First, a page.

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Indigenous leaders stress need for consultation on federal firearms legislation

A House of Commons committee heard criticism, as well as some measured support, as Indigenous leaders testified Tuesday about Liberal efforts to outlaw assault-style firearms.
A restricted gun licence holder holds an AR-15 at his home in Langley, B.C. Friday, May 1, 2020. A House of Commons committee studying federal efforts to outlaw assault-style firearms is hearing criticism, as well as some measured support, from Indigenous leaders. THE CANADIAN PRESS/Jonathan Hayward

A House of Commons committee heard criticism, as well as some measured support, as Indigenous leaders testified Tuesday about Liberal efforts to outlaw assault-style firearms.

Chief Jessica Lazare of the Mohawk Council of Kahnawake told MPs the realities of Indigenous people who take their firearms on trips to hunt for food are being overlooked due to lack of consultation.

Gwich’in Tribal Council Grand Chief Ken Kyikavichik said he does not question the intent of the federal measures, but noted there is a clear requirement for engagement and consultation with Indigenous Peoples and, more broadly, Canadians at large.

The Liberals banned some 1,500 firearm models and variants, including the AR-15, through an order-in-council in May 2020, saying they have no place in sport shooting or hunting.

The government moved last November to build on the ban by enshrining an evergreen definition of assault-style firearms in gun-control legislation that also contains measures concerning handguns, licence revocations and smuggling operations.

The Liberals withdrew the assault-style firearm amendments last month following weeks of criticism from Conservative MPs and some gun advocates who said the wording would prohibit many commonly used hunting rifles and shotguns.

Lazare said Tuesday there was no recognition of the way existing prohibitions and licensing already limit the rights of her people, and no attempt made to help them determine which specifications or models need to be protected.

That lack of comprehensive consultation is evident in the “incoherence and inconsistency” of the bill, she said.

The amendments would have prohibited a broad spectrum of hunting rifles, shotguns and other long guns used by Mohawk hunters, Lazare said.

“When you talk about firearms as objects, you forget that it’s the person holding it that makes it either a tool for sustenance or a weapon,” she said.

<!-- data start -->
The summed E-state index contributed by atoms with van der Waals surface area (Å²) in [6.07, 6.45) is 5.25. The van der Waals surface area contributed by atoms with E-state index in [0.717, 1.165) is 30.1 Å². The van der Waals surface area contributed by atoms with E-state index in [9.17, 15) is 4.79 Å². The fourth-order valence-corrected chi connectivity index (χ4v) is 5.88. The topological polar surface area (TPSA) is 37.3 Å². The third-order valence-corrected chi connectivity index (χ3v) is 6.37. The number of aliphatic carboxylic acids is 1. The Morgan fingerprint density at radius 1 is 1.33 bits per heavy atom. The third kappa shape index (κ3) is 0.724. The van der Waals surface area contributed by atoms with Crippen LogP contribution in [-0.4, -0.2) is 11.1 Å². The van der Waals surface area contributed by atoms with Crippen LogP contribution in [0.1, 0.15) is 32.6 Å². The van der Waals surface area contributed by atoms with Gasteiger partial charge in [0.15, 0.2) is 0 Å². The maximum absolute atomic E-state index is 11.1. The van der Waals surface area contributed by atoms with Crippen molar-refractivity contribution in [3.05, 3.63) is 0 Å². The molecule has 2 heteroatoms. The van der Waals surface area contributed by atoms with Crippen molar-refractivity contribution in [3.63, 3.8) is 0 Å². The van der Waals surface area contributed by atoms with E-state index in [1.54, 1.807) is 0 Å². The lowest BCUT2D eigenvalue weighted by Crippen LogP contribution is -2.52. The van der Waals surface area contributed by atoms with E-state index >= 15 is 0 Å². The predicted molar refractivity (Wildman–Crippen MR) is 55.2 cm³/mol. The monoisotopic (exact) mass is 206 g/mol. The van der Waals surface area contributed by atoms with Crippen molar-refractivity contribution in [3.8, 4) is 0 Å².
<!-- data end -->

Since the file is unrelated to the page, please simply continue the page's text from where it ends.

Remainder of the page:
“We ask that you address the real underlying problems that cause gun violence, not further restrict Indigenous peoples from carrying out their lives in a sustainable ceremonial and generational way.”

Lazare urged MPs to focus on firearm safety training, awareness about gun violence, and mental health issues that lead to such tragedies.

Kyikavichik said the Gwich’in Tribal Council supports “the restriction of high-powered, automatic assault weapons that are generally utilized in military applications.”

“Far too often some of these weapons have completely overwhelmed the authorities that we depend upon for our public safety. We cannot allow this to continue to happen.”

He pointed out that a list of firearms that would have been banned through the legislative amendments included the Simonov SKS and other long guns common in his people’s northern communities.

“If some of these models are to be listed under this legislation, then a practical and proper process for a buyback program would be of interest to our participants and communities to compensate for any loss that may result from the passing of this potential legislation,” Kyikavichik said.

There would also be interest in possible exemptions for certain models considered crucial to Gwich’in hunting and stewardship, he added.

“People are passionate about this issue because for many Indigenous and non-Indigenous Canadians, the respectful harvesting of this country’s natural resources, along with the ability to traverse our great lands with pride and safety, constitutes some of our basic needs and human rights, along with those rights enshrined by our treaties or established at common law,” he said.

“There does, however, need to be a proper balance of public safety with our rights to exercise this privilege, to coexist in these habitats that we all call home.”

—Jim Bronskill, The Canadian Press

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